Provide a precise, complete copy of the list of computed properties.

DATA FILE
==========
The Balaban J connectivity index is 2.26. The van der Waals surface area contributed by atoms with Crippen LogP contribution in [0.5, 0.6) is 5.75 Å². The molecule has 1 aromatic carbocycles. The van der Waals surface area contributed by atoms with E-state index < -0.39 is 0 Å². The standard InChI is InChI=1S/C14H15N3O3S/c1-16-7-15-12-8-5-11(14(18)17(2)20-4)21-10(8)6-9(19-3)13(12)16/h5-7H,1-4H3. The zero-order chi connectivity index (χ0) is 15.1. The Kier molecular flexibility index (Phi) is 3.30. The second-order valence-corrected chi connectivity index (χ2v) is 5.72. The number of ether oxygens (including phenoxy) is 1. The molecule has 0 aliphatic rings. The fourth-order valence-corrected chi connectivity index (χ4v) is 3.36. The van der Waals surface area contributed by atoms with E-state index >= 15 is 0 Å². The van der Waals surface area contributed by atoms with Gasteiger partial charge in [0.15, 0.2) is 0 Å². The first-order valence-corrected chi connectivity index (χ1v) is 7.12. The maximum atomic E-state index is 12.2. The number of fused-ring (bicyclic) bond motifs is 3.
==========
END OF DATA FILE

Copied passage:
The Balaban J connectivity index is 2.26. The van der Waals surface area contributed by atoms with Crippen LogP contribution in [0.5, 0.6) is 5.75 Å². The molecule has 1 aromatic carbocycles. The van der Waals surface area contributed by atoms with E-state index < -0.39 is 0 Å². The standard InChI is InChI=1S/C14H15N3O3S/c1-16-7-15-12-8-5-11(14(18)17(2)20-4)21-10(8)6-9(19-3)13(12)16/h5-7H,1-4H3. The zero-order chi connectivity index (χ0) is 15.1. The Kier molecular flexibility index (Phi) is 3.30. The second-order valence-corrected chi connectivity index (χ2v) is 5.72. The number of ether oxygens (including phenoxy) is 1. The molecule has 0 aliphatic rings. The fourth-order valence-corrected chi connectivity index (χ4v) is 3.36. The van der Waals surface area contributed by atoms with E-state index >= 15 is 0 Å². The van der Waals surface area contributed by atoms with Gasteiger partial charge in [0.15, 0.2) is 0 Å². The first-order valence-corrected chi connectivity index (χ1v) is 7.12. The maximum atomic E-state index is 12.2. The number of fused-ring (bicyclic) bond motifs is 3.